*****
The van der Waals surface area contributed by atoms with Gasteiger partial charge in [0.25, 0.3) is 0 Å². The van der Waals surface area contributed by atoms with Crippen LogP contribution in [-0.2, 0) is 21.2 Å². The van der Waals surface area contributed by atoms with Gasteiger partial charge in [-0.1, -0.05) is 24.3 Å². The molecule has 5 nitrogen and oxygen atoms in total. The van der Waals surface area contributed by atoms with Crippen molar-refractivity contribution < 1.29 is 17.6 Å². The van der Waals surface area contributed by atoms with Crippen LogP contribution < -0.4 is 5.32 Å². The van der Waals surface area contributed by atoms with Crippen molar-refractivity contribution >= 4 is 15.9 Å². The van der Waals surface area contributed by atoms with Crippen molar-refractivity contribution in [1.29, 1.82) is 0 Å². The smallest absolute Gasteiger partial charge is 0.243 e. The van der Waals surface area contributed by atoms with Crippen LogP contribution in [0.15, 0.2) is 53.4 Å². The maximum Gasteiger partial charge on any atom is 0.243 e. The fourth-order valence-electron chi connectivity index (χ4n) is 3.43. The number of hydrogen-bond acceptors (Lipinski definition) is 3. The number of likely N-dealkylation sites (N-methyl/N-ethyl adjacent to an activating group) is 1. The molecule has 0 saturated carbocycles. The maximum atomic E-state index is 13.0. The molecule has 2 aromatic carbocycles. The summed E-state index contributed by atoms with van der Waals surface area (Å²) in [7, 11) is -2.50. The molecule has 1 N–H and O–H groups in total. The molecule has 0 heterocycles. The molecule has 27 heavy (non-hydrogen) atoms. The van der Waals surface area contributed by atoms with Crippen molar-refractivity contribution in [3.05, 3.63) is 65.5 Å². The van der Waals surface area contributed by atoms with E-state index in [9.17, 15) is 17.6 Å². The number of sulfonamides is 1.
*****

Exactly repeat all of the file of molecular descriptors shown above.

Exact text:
The van der Waals surface area contributed by atoms with Gasteiger partial charge in [0.25, 0.3) is 0 Å². The van der Waals surface area contributed by atoms with Crippen LogP contribution in [-0.2, 0) is 21.2 Å². The van der Waals surface area contributed by atoms with Gasteiger partial charge in [-0.1, -0.05) is 24.3 Å². The molecule has 5 nitrogen and oxygen atoms in total. The van der Waals surface area contributed by atoms with Crippen molar-refractivity contribution < 1.29 is 17.6 Å². The van der Waals surface area contributed by atoms with Crippen LogP contribution < -0.4 is 5.32 Å². The van der Waals surface area contributed by atoms with Crippen molar-refractivity contribution >= 4 is 15.9 Å². The van der Waals surface area contributed by atoms with Crippen molar-refractivity contribution in [1.29, 1.82) is 0 Å². The smallest absolute Gasteiger partial charge is 0.243 e. The van der Waals surface area contributed by atoms with Crippen LogP contribution in [0.15, 0.2) is 53.4 Å². The maximum Gasteiger partial charge on any atom is 0.243 e. The fourth-order valence-electron chi connectivity index (χ4n) is 3.43. The number of hydrogen-bond acceptors (Lipinski definition) is 3. The number of likely N-dealkylation sites (N-methyl/N-ethyl adjacent to an activating group) is 1. The molecule has 0 saturated carbocycles. The maximum atomic E-state index is 13.0. The molecule has 2 aromatic carbocycles. The summed E-state index contributed by atoms with van der Waals surface area (Å²) in [7, 11) is -2.50. The molecule has 1 N–H and O–H groups in total. The molecule has 0 heterocycles. The molecule has 27 heavy (non-hydrogen) atoms. The van der Waals surface area contributed by atoms with Crippen molar-refractivity contribution in [3.05, 3.63) is 65.5 Å². The van der Waals surface area contributed by atoms with E-state index in [9.17, 15) is 17.6 Å². The number of sulfonamides is 1.